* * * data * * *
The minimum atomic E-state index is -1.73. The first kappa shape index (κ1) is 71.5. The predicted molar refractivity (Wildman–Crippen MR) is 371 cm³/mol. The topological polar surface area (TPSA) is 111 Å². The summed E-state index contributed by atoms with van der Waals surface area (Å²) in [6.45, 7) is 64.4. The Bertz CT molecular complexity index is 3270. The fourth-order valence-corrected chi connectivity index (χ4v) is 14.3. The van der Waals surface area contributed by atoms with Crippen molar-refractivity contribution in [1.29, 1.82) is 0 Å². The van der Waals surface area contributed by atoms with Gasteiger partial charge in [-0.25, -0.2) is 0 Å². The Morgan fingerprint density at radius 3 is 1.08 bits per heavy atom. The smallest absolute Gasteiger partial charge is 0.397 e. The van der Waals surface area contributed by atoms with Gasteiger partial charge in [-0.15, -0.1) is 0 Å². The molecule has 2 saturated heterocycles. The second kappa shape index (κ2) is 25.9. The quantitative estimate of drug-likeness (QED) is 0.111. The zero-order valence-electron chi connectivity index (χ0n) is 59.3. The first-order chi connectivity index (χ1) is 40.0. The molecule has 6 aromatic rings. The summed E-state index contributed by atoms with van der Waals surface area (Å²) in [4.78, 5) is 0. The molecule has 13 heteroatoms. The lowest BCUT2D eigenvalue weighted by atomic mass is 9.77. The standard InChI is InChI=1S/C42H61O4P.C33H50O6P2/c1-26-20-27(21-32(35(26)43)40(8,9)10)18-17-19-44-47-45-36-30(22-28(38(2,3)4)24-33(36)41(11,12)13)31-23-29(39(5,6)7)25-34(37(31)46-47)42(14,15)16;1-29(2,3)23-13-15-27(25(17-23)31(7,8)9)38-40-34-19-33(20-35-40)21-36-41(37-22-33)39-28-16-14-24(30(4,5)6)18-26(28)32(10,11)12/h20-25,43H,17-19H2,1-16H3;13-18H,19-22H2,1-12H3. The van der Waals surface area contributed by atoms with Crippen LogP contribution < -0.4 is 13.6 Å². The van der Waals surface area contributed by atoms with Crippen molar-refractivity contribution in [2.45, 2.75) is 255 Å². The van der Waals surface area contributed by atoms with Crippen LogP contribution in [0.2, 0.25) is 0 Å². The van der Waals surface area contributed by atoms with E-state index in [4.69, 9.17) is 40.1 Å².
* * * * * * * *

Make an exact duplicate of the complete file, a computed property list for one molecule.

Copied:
The minimum atomic E-state index is -1.73. The first kappa shape index (κ1) is 71.5. The predicted molar refractivity (Wildman–Crippen MR) is 371 cm³/mol. The topological polar surface area (TPSA) is 111 Å². The summed E-state index contributed by atoms with van der Waals surface area (Å²) in [6.45, 7) is 64.4. The Bertz CT molecular complexity index is 3270. The fourth-order valence-corrected chi connectivity index (χ4v) is 14.3. The van der Waals surface area contributed by atoms with Crippen molar-refractivity contribution in [1.29, 1.82) is 0 Å². The van der Waals surface area contributed by atoms with Gasteiger partial charge in [-0.25, -0.2) is 0 Å². The Morgan fingerprint density at radius 3 is 1.08 bits per heavy atom. The smallest absolute Gasteiger partial charge is 0.397 e. The van der Waals surface area contributed by atoms with Gasteiger partial charge in [-0.15, -0.1) is 0 Å². The molecule has 2 saturated heterocycles. The second kappa shape index (κ2) is 25.9. The quantitative estimate of drug-likeness (QED) is 0.111. The zero-order valence-electron chi connectivity index (χ0n) is 59.3. The first-order chi connectivity index (χ1) is 40.0. The molecule has 6 aromatic rings. The summed E-state index contributed by atoms with van der Waals surface area (Å²) in [4.78, 5) is 0. The molecule has 13 heteroatoms. The lowest BCUT2D eigenvalue weighted by atomic mass is 9.77. The standard InChI is InChI=1S/C42H61O4P.C33H50O6P2/c1-26-20-27(21-32(35(26)43)40(8,9)10)18-17-19-44-47-45-36-30(22-28(38(2,3)4)24-33(36)41(11,12)13)31-23-29(39(5,6)7)25-34(37(31)46-47)42(14,15)16;1-29(2,3)23-13-15-27(25(17-23)31(7,8)9)38-40-34-19-33(20-35-40)21-36-41(37-22-33)39-28-16-14-24(30(4,5)6)18-26(28)32(10,11)12/h20-25,43H,17-19H2,1-16H3;13-18H,19-22H2,1-12H3. The van der Waals surface area contributed by atoms with Crippen LogP contribution < -0.4 is 13.6 Å². The van der Waals surface area contributed by atoms with Crippen molar-refractivity contribution in [2.45, 2.75) is 255 Å². The van der Waals surface area contributed by atoms with Crippen LogP contribution in [0.2, 0.25) is 0 Å². The van der Waals surface area contributed by atoms with E-state index in [4.69, 9.17) is 40.1 Å².